Check them out at: http://www.downsdesigns.com/index.html.

Helpful Tips for Moms on the Go

For busy moms there always seems to be something that needs to be done.  However, finding the time to do it all can be a challenge.  Have you ever found yourself out at a restaurant or doctor’s office, and you need to take your child to the bathroom for a change and you find there are no diapers in your bag?   Do you have a back-up plan if your child has an accident and soils their pants while you are out?  Have you ever thought about what might happen if you get into an accident and you are unable to speak and tell the EMS personnel about your child’s medical condition?

Well here are some tips to avoid an embarrassing or unforeseen situation:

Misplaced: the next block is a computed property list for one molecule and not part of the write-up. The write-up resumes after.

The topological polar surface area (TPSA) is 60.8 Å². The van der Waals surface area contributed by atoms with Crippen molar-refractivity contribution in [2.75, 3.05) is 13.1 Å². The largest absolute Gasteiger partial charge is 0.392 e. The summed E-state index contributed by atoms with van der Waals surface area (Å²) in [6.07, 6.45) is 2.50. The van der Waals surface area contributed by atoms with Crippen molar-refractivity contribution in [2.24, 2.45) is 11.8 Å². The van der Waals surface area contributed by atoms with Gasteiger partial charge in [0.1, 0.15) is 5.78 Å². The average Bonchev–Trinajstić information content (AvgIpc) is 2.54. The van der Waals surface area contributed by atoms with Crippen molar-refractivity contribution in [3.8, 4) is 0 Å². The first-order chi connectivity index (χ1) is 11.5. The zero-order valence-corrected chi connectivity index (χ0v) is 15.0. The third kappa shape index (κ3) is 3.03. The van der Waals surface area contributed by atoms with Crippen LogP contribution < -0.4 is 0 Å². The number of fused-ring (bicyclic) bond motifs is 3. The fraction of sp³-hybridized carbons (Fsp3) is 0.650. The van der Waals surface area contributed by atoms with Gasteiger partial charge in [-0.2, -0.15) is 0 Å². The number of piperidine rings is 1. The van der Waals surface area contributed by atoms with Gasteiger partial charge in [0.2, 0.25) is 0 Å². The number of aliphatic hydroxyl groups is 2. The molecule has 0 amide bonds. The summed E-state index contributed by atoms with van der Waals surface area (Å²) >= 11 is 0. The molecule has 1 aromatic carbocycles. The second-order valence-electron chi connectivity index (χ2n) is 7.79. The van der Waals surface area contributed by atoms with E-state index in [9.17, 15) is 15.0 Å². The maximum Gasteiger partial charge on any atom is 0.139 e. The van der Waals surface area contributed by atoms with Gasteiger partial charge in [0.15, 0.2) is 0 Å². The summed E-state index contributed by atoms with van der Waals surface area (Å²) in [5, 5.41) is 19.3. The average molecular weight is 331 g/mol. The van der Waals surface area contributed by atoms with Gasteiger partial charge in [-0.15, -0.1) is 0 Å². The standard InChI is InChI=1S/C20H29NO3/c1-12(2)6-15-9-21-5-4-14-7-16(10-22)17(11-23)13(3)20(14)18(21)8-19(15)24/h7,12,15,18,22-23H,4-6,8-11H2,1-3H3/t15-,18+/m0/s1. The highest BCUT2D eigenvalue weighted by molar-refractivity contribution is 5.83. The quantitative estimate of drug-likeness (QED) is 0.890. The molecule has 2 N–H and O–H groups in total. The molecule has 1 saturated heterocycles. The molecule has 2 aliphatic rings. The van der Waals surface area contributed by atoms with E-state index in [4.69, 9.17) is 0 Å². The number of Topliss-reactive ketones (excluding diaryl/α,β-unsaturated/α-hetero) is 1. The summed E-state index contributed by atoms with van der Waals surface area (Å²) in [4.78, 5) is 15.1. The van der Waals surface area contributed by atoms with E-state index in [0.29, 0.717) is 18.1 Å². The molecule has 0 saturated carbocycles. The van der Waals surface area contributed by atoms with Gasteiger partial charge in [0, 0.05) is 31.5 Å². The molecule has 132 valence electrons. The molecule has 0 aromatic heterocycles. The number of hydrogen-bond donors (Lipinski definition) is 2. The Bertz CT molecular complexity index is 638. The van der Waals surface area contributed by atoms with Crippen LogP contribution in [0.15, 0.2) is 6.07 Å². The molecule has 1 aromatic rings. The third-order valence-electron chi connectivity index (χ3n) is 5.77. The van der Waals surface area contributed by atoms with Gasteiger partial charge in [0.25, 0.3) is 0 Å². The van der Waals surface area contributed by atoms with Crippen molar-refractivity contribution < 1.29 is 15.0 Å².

• Right as you return home from being out, as you clean out the used bottles and dirty bibs.  Take a few minutes to restock your diaper bag with the necessary items: diapers, wipes, plastic utensils and bibs.  If you get yourself into a routine doing this, you should never find yourself without the necessary baby supplies in your diaper bag.
  • Why not create a small emergency kit for your car.  You may find that you need to take a quick trip to the store and do not feel like bringing your diaper bag.  Accidents happen, especially for our little ones.  If you have a small bag filled with wipes, diapers and an even extra change of clothes, these may come in handy someday.  Why put your wet child into the car seat.  You will now have to clean the car seat cover, their clothes and they will be uncomfortable driving home.